The opening two days of advance polls brought out a significant increase in the number of voters casting ballots ahead of the Oct. 19 election.
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Elections Canada estimates 780,000 voters cast ballots on Saturday, and 850,000 people voted on Friday, the first day the advanced polls were open.
It brings the two-day total to 1.6 million, and represents a 34 per cent increase over the 1.2 million ballots cast in the first two days of advance polls in the 2011 federal election.
"The number of people who came out exceeded the expectations that Elections Canada had, so in that sense, it was exciting that so many people are coming out to vote," spokesman Dugald Maudsley said in an interview on CBC News Network.
There were long lineups reported on Friday and Saturday at polling stations.
"Elections Canada is asking people to be patient," he said. "We're really keen for them to be able to get their vote in," Maudsley said.
Big rush at beginning
Maudsley explained that two things usually happen with advance polls.
"One is that usually there is a big rush at the very beginning of advance polls. This has happened every federal election and that, as people tend to get going and get used to the process, things do tend to move more quickly."
And second, he said, "returning officers to have the ability if they see challenges at some of their polling stations, they can actually bring more poll workers on."
"It's hard to know exactly what time of the day [voters are] going to come, how many are going to come when. Elections Canada does their best to anticipate these sorts of things."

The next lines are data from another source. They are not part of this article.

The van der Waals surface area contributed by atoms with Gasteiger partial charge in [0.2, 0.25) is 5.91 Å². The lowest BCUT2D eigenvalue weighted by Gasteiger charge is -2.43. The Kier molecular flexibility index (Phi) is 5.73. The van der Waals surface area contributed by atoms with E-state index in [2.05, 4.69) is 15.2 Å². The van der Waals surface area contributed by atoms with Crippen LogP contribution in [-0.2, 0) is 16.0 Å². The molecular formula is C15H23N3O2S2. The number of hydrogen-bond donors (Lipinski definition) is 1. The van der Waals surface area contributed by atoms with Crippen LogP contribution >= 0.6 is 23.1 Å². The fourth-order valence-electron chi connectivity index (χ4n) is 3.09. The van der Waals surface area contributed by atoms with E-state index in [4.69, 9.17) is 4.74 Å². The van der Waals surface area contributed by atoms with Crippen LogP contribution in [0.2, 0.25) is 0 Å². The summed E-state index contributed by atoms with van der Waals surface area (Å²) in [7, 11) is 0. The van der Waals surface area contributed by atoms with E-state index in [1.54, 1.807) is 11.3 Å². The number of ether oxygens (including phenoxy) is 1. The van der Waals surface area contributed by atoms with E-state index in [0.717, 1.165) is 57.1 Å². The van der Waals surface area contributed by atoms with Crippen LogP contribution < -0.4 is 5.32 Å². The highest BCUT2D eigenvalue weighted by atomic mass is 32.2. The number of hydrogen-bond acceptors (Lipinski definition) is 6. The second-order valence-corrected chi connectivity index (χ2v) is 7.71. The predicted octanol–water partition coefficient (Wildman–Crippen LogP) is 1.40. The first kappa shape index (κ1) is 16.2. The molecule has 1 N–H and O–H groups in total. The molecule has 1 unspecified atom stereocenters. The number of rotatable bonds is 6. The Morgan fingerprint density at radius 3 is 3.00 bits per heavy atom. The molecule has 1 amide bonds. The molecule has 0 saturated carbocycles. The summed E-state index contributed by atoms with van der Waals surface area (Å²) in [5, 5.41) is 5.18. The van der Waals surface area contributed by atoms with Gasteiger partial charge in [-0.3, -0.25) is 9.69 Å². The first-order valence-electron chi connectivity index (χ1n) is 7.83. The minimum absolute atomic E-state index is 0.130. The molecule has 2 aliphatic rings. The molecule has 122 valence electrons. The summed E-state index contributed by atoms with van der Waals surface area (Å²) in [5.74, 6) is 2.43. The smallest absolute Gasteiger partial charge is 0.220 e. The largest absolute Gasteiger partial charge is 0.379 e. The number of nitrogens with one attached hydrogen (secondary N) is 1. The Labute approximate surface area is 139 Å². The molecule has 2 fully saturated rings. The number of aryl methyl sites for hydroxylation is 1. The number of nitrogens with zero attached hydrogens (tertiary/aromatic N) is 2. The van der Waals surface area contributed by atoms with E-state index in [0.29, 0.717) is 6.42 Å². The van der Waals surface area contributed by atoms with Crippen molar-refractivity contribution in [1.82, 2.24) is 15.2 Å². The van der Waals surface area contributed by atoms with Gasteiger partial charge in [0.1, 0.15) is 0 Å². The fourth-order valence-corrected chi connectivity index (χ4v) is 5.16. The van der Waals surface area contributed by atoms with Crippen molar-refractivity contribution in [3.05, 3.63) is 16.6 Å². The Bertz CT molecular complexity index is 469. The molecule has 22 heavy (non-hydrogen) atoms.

What's more, Maudsley added, advance polls may take a bit longer because voters have to sign their name against their address and identity — an extra step that isn't required when you cast a ballot on voting day.
There were concerns that the Conservative government's changes to election laws to tighten identification requirements could create snags for certain Canadians, but Elections Canada said it has been trying to ensure everyone who wants to vote would get a chance to do so.
Maudsley said he can't speculate as to why there is such a large number of people casting their ballots in advance polls.
"Maybe it's the good weather, maybe it's the fact that ... it's a weekend and they're on holidays," he said.
"It's hard to know for sure what is going on through people's minds but I think that the bottom line is it's great that people are getting out to vote."
Advance polls are open throughout the Thanksgiving weekend.
With files from Canadian Press